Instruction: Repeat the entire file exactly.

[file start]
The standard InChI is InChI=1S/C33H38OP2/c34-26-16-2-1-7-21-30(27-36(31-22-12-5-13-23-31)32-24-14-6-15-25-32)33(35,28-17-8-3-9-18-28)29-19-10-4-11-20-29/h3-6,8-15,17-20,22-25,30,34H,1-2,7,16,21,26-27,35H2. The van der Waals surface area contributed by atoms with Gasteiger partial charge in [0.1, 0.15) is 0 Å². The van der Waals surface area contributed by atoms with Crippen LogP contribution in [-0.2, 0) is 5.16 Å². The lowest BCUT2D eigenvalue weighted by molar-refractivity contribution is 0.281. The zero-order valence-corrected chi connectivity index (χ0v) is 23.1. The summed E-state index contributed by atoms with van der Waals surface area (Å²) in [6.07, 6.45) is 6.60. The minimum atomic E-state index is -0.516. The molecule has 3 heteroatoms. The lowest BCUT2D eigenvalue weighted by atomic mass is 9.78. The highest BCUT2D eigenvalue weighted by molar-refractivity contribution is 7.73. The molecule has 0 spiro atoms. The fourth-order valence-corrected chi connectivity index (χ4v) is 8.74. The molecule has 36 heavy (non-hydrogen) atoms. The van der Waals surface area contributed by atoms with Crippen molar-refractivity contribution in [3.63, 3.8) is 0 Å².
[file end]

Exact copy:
The standard InChI is InChI=1S/C33H38OP2/c34-26-16-2-1-7-21-30(27-36(31-22-12-5-13-23-31)32-24-14-6-15-25-32)33(35,28-17-8-3-9-18-28)29-19-10-4-11-20-29/h3-6,8-15,17-20,22-25,30,34H,1-2,7,16,21,26-27,35H2. The van der Waals surface area contributed by atoms with Gasteiger partial charge in [0.1, 0.15) is 0 Å². The van der Waals surface area contributed by atoms with Crippen LogP contribution in [-0.2, 0) is 5.16 Å². The lowest BCUT2D eigenvalue weighted by molar-refractivity contribution is 0.281. The zero-order valence-corrected chi connectivity index (χ0v) is 23.1. The summed E-state index contributed by atoms with van der Waals surface area (Å²) in [6.07, 6.45) is 6.60. The minimum atomic E-state index is -0.516. The molecule has 3 heteroatoms. The lowest BCUT2D eigenvalue weighted by atomic mass is 9.78. The highest BCUT2D eigenvalue weighted by molar-refractivity contribution is 7.73. The molecule has 0 spiro atoms. The fourth-order valence-corrected chi connectivity index (χ4v) is 8.74. The molecule has 36 heavy (non-hydrogen) atoms. The van der Waals surface area contributed by atoms with Crippen molar-refractivity contribution in [3.63, 3.8) is 0 Å².